This week in litigation: The people vs. Ikea Monkey
DO NOT read this post without clicking the SoundCloud embed below. Otherwise the story won’t make sense.
OK. Carry on.
CBC News in Toronto reported this week that an Ontario Superior Court will hear the defendant Yasmin Nakhuda’s claim that Toronto Animal Services “unlawfully” took her Japanese macaque after the hilarity that ensued last week at Ikea.
Since the incident, the shearling coat-clad monkey — his name is Darwin, BTW — has been residing at the Story Brook Farm Primate Sanctuary in Sunderland, Ontario, roughly an hour and a half north of the boy’s hometown.
Story Brook Farm launched a fundraising campaign to help keep Darwin and had this to say:
I was found wandering the parking lot scared and confused on Sunday Dec 9th.I am only a baby and had no idea where I was.The kind people at Story Book Farm Primate Sanctuary took me in and are providing me with a permanent, loving home where I can learn from other monkey’s and I am told may have a surrogate mother!!!I am so happy to finally be able to live and act like a real monkey!Story Book farm did not expect to get me for Christmas and we could desperately use funds to help pay for my care as well as the other amazing monkey friends I have made.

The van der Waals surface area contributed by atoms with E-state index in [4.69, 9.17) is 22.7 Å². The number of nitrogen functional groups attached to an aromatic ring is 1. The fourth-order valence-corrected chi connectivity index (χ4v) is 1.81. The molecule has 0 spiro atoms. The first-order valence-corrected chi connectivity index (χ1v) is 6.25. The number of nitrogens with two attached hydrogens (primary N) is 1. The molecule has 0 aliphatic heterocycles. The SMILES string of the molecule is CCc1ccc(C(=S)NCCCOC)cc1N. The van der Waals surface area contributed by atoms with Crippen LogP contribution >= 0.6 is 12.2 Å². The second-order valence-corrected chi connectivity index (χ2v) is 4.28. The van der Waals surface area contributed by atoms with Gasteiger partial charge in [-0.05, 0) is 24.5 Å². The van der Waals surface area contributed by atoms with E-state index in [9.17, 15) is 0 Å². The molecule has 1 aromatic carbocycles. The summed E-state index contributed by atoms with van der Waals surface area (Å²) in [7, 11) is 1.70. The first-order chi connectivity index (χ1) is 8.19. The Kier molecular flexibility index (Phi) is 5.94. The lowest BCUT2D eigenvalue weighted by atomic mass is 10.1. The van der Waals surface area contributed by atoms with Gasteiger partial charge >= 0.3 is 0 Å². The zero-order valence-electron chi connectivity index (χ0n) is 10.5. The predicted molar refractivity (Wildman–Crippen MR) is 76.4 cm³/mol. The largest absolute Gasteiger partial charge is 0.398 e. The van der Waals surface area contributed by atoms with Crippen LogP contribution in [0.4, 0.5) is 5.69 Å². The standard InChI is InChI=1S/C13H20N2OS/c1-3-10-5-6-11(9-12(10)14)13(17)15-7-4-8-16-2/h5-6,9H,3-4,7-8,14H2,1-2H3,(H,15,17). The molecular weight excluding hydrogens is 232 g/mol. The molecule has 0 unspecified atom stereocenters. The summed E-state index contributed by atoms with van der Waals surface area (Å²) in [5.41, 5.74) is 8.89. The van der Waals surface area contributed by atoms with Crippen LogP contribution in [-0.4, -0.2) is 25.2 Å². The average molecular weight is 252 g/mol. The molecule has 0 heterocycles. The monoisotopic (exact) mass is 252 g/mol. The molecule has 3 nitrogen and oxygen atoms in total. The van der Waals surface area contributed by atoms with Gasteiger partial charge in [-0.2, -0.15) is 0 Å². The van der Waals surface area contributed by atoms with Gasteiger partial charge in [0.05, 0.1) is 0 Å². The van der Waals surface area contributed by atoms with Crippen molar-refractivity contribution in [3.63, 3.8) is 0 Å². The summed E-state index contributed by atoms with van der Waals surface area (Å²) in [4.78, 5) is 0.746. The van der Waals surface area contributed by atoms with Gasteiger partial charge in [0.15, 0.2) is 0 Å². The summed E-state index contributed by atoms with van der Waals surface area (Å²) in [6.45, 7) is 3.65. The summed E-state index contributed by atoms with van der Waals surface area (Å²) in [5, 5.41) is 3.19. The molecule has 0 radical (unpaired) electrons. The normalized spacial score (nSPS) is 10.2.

A compelling case, to be sure; but Darwin didn’t write that. I’m assuming the people at the Sanctuary did. Meanwhile, defendant Nakhuda, a real estate attorney by profession, filed a claim Thursday that states the authorities had no right to take the monkey. “The officer’s refusal to return Darwin was unlawful because the Code does not authorize the officer to keep an animal other than dogs and cats,” it reads. “The only penalty under the Code is a fine. Animal Services therefore unlawfully detained Darwin.”
The motion also states that, if Darwin cannot be returned, Nakhuda should be allowed “reasonable access on a schedule to be fixed by this court.”
Nakhuda and Darwin would often brush their teeth together. (via)
Nakhuda and her husband are also willing to relocate to a more monkey-friendly environment, such as Kawartha Lakes, Ontario, where monkeys can live without legal recourse.
Do you think Nakhuda should be able to keep Darwin? If so, maybe reach out to star eyewitness Bronwyn Page and ask her to lie about seeing the animal at Ikea in the first place. Like it never happened. Yeah. That’ll work.